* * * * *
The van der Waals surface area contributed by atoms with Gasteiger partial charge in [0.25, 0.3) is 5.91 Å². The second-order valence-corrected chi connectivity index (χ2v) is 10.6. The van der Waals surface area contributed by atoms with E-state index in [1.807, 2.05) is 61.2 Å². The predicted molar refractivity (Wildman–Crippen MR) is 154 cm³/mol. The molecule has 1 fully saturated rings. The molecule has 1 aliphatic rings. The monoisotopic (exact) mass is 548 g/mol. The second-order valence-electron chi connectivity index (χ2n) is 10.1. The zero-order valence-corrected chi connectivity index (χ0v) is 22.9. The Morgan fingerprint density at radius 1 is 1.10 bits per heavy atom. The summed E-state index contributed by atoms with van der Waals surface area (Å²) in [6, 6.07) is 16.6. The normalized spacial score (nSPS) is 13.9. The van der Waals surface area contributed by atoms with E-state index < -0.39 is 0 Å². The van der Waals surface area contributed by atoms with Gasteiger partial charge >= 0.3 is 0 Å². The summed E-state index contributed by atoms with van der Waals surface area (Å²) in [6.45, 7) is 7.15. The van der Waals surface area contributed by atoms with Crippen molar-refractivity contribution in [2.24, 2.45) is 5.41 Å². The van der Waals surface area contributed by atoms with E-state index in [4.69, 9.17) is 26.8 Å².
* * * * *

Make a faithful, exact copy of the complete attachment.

The van der Waals surface area contributed by atoms with Gasteiger partial charge in [0.25, 0.3) is 5.91 Å². The second-order valence-corrected chi connectivity index (χ2v) is 10.6. The van der Waals surface area contributed by atoms with E-state index in [1.807, 2.05) is 61.2 Å². The predicted molar refractivity (Wildman–Crippen MR) is 154 cm³/mol. The molecule has 1 fully saturated rings. The molecule has 1 aliphatic rings. The monoisotopic (exact) mass is 548 g/mol. The second-order valence-electron chi connectivity index (χ2n) is 10.1. The zero-order valence-corrected chi connectivity index (χ0v) is 22.9. The Morgan fingerprint density at radius 1 is 1.10 bits per heavy atom. The summed E-state index contributed by atoms with van der Waals surface area (Å²) in [6, 6.07) is 16.6. The normalized spacial score (nSPS) is 13.9. The van der Waals surface area contributed by atoms with E-state index < -0.39 is 0 Å². The van der Waals surface area contributed by atoms with Gasteiger partial charge >= 0.3 is 0 Å². The summed E-state index contributed by atoms with van der Waals surface area (Å²) in [6.45, 7) is 7.15. The van der Waals surface area contributed by atoms with Crippen molar-refractivity contribution in [2.24, 2.45) is 5.41 Å². The van der Waals surface area contributed by atoms with E-state index in [4.69, 9.17) is 26.8 Å².